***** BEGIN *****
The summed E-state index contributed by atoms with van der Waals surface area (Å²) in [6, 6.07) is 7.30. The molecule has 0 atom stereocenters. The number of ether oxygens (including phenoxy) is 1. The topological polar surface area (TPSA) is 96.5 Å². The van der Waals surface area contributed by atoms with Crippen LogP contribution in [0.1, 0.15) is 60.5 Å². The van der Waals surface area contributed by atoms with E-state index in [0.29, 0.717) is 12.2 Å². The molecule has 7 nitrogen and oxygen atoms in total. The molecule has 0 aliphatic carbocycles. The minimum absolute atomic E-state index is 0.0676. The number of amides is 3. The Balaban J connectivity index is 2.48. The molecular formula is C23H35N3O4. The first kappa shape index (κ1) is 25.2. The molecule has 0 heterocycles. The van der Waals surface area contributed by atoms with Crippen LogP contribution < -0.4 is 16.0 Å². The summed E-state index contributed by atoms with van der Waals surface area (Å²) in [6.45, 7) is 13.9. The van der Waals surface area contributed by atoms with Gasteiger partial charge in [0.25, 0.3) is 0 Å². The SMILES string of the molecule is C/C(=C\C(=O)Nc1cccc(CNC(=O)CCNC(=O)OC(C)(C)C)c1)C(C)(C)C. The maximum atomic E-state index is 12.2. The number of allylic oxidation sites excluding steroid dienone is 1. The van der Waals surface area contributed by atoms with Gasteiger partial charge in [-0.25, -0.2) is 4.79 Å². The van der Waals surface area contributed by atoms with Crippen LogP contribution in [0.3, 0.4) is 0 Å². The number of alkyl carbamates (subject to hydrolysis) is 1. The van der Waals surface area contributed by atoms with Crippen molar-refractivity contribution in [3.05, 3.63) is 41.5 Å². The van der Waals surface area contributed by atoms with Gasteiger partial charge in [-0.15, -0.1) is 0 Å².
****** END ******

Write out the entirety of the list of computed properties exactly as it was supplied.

The summed E-state index contributed by atoms with van der Waals surface area (Å²) in [6, 6.07) is 7.30. The molecule has 0 atom stereocenters. The number of ether oxygens (including phenoxy) is 1. The topological polar surface area (TPSA) is 96.5 Å². The van der Waals surface area contributed by atoms with Crippen LogP contribution in [0.1, 0.15) is 60.5 Å². The van der Waals surface area contributed by atoms with E-state index in [0.29, 0.717) is 12.2 Å². The molecule has 7 nitrogen and oxygen atoms in total. The molecule has 0 aliphatic carbocycles. The minimum absolute atomic E-state index is 0.0676. The number of amides is 3. The Balaban J connectivity index is 2.48. The molecular formula is C23H35N3O4. The first kappa shape index (κ1) is 25.2. The molecule has 0 heterocycles. The van der Waals surface area contributed by atoms with Crippen LogP contribution < -0.4 is 16.0 Å². The summed E-state index contributed by atoms with van der Waals surface area (Å²) in [6.45, 7) is 13.9. The van der Waals surface area contributed by atoms with Gasteiger partial charge in [0.25, 0.3) is 0 Å². The SMILES string of the molecule is C/C(=C\C(=O)Nc1cccc(CNC(=O)CCNC(=O)OC(C)(C)C)c1)C(C)(C)C. The maximum atomic E-state index is 12.2. The number of allylic oxidation sites excluding steroid dienone is 1. The van der Waals surface area contributed by atoms with Gasteiger partial charge in [-0.25, -0.2) is 4.79 Å². The van der Waals surface area contributed by atoms with Crippen LogP contribution in [0.3, 0.4) is 0 Å². The number of alkyl carbamates (subject to hydrolysis) is 1. The van der Waals surface area contributed by atoms with Crippen molar-refractivity contribution in [3.05, 3.63) is 41.5 Å². The van der Waals surface area contributed by atoms with Gasteiger partial charge in [-0.15, -0.1) is 0 Å².